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Hi Where can I find some information for how to implement an AI for this game. Never done an AI of any sort before.

Looking for recommendations for best and simple approaches Thanks

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5 Answers 5

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The negamax or minimax algorithm is simple and should work decently.

To get to a higher playing you'll need to add some heuristic, but a simple two move negamax is trivial to implement and fast.

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which is simpler to implement Negamax or MinMax?Are there some sample code in C#? –  Mulder Mar 26 '11 at 17:14
    
They are very similar. Negamax is a bit nicer to implement. Just look into the wikipedia articles for them. –  CodesInChaos Mar 26 '11 at 17:26
    
Negamax search is a slightly variant formulation of minimax search that relies on the zero-sum property of a two-player game. This algorithm heavily relies on the fact that max(a, b) = -min(-a, -b) to simplify the implementation of the minimax algorithm. –  CodesInChaos Mar 26 '11 at 17:44
    
I wouldn't quite call any of these 'simple'... –  jv42 Mar 28 '11 at 19:57
    
@jv42 Why not? Negamax takes perhaps 10 lines and contains nothing conceptually difficult. Then you need a scoring function which in the simplest case is the difference between black/white stones on the board. And finally you need to be able to enumerate all valid moves which isn't hard either. The AI won't be very strong since the reading depth is low(perhaps 5 moves deep in a naive implementation before it gets too slow). –  CodesInChaos Mar 28 '11 at 20:03
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As in almost every board game you have to (a) evaluate how good a position is and (b) search for moves that lead to positions that are good for you.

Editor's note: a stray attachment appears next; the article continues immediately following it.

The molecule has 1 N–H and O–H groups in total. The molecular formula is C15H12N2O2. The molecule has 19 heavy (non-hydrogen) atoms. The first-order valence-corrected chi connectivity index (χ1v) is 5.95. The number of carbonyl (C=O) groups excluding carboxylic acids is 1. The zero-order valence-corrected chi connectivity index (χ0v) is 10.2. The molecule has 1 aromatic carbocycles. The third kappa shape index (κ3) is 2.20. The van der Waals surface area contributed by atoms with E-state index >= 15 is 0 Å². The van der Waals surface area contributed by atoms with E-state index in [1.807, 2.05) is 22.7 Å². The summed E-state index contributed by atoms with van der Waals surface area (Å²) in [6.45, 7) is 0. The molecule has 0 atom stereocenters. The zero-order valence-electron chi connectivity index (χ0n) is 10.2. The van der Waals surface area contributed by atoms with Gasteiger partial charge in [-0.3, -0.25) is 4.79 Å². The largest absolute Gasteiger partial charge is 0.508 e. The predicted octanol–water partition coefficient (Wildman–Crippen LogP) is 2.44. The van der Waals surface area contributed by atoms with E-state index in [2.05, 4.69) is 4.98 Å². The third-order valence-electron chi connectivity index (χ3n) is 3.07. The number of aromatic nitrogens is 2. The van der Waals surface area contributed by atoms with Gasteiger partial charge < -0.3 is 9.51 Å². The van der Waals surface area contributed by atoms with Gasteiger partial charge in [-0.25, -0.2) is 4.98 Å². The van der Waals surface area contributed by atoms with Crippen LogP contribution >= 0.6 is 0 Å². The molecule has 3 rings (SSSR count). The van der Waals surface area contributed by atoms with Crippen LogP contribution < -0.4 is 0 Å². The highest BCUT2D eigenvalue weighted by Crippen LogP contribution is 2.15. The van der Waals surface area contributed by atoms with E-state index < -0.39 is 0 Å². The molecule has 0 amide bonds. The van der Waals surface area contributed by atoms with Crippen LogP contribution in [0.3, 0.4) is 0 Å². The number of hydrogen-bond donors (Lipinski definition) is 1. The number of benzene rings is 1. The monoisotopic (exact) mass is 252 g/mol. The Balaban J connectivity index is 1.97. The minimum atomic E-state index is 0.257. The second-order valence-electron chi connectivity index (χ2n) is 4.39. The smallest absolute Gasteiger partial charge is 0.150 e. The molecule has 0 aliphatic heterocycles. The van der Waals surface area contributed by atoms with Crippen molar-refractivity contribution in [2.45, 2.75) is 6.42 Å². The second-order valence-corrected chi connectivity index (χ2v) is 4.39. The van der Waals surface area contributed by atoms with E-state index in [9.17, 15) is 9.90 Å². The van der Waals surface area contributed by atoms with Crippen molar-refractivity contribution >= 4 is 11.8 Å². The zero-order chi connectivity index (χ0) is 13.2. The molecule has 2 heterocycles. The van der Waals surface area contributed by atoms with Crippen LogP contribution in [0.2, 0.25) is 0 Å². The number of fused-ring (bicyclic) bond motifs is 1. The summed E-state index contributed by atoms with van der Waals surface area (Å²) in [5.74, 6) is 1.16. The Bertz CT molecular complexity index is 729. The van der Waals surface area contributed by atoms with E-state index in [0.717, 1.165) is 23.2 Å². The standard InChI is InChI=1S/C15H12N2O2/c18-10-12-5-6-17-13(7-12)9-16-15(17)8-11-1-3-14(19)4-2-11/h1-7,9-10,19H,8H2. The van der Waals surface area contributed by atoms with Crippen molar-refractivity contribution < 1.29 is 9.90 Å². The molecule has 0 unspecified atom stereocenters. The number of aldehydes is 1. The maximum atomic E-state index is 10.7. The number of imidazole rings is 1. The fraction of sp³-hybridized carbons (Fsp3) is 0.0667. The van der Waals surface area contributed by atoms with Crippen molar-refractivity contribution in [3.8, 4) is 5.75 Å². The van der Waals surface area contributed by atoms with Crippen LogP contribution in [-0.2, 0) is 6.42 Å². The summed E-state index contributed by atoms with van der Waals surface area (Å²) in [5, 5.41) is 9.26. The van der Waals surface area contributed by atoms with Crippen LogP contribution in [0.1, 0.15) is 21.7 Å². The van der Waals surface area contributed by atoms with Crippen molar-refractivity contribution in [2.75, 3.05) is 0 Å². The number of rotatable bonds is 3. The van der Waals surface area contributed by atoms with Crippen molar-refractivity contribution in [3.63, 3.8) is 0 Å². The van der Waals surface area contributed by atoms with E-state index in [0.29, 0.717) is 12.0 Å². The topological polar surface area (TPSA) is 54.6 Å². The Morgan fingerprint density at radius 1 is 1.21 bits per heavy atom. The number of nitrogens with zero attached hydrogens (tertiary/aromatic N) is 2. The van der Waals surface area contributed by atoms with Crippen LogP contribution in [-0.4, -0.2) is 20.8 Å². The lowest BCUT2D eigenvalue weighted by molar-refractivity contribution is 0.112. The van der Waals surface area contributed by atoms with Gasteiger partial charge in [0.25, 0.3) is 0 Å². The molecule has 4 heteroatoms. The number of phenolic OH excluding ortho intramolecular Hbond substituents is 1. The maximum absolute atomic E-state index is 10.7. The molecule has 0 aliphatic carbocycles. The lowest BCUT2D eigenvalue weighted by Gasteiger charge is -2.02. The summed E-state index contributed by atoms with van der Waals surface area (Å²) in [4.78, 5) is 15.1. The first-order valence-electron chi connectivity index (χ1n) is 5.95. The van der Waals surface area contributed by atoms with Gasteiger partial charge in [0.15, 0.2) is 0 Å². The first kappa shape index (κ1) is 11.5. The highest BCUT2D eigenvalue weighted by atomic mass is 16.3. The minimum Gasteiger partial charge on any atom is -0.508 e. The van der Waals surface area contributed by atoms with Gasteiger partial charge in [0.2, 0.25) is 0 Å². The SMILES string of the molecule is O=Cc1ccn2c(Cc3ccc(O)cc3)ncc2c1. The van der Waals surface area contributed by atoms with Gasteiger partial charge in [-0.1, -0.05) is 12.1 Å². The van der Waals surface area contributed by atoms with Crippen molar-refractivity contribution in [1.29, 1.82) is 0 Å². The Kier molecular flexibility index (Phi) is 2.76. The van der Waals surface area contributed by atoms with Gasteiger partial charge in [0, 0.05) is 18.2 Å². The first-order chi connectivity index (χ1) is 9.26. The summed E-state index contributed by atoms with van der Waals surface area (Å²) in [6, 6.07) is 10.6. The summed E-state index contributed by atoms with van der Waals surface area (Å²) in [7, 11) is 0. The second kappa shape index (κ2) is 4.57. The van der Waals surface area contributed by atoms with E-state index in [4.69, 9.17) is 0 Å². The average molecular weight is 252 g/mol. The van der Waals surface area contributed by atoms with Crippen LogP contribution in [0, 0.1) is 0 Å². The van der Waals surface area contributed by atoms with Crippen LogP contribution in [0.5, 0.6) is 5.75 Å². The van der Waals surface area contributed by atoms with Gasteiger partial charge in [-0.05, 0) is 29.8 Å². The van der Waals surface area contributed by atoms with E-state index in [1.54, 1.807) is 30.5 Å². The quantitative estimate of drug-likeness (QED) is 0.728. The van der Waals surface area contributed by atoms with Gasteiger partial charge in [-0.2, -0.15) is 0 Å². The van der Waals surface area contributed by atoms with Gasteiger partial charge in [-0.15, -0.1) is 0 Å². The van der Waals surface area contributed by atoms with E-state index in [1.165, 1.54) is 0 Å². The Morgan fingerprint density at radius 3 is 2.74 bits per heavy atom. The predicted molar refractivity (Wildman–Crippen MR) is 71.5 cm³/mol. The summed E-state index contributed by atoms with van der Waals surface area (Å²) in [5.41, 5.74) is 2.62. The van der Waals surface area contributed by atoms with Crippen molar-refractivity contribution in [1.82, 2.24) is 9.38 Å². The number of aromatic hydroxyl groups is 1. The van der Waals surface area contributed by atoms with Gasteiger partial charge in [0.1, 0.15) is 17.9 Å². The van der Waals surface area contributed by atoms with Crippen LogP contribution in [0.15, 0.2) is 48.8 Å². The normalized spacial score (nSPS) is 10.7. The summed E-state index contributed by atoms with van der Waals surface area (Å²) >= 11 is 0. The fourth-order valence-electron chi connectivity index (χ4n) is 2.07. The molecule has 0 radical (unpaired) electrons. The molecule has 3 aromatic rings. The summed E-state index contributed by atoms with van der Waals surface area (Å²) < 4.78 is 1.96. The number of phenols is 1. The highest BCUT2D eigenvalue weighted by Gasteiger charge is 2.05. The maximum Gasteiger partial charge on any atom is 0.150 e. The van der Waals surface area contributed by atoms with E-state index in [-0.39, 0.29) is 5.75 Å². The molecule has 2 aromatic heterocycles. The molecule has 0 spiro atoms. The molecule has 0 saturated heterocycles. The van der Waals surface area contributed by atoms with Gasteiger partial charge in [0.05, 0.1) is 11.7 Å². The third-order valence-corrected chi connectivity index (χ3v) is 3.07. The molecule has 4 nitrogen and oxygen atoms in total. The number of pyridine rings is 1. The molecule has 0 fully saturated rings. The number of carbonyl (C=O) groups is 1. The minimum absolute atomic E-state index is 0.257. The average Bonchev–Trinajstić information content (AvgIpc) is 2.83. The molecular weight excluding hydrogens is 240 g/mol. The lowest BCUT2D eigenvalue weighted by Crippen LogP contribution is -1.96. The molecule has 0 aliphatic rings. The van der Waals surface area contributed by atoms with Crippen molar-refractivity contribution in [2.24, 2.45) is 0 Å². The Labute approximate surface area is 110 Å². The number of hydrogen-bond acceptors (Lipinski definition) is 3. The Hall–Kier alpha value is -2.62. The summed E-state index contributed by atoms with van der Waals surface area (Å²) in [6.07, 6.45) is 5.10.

Othello is slightly different from other games such as chess in that (a) is a little difficult. You can't easily tell which positions are good because the tables can turn very quickly. However, if you're just starting out, a good heuristic is

  • Highly value taking corner fields
  • Highly penalize taking the fields next to the corners
  • Value other border tiles higher than remaining tiles
  • Try to minimize the number of moves the opponent can make

For (b) you can use a standard game tree search algorithm such as Minimax or Alpha-Beta Pruning. There are many different ones to choose from.

Michael Buro, who wrote Logistello, one of the (formerly?) strongest othello playing programs, has written several fascinating papers about the subject. To tell how good a position is, he compares the patterns on the board (each rank, each file, all diagonals form patterns) with patterns in a database previously learned by the program. To search for desirable outcomes, he uses a search algorithm called Multi-Prob Cut.

Links that will probably be helpful:

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+1 great answer! –  jv42 Mar 28 '11 at 19:58
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Russel/Norvig's "Artificial Intelligence - A modern approach" is a good starting point to learn about game theory, ai, heuristics and related stuff. Have a look here: http://aima.cs.berkeley.edu/

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Source code is available here for Logistello, which was the best game in town ten years ago.

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Well, actually, Othello is an example for a game, where Minmax/Negamax does not work very well, because you need heuristics for evaluating intermediate game states which is difficult in Othello. Have a look at Monte Carlo Tree Search (MCTS). This should work well. Actually, I implemented a very simple mechanism inspired by MCTS myself and it beat all online AIs that I tested so far (while the AI makes a move within a very short time: 2sec). The mechanism works as follows: (a) get all possible moves for current player (b) chose one of those at random (c) alternately play the game with totally random (valid) moves until the game is over. (d) value the game result (e) add this value to the totalscore of the move chosen in step (b) (f) add 1 to the number of visits for the move chosen in step (b) (g) jump to (b) if there is time left (I gave the algorithm 2sec) (h) make the move with highest average score (totalscore/number of visits)

Some optimizations are quite obvious, like making the move immediately, if there is only one that's valid or limiting the number of random simulations in addition to the time constraint (like 2000 per valid move or so).

Again, this is NOT MCTS, but merely the last part of MCTS, but it works quite well.

Greetings, rattlehead

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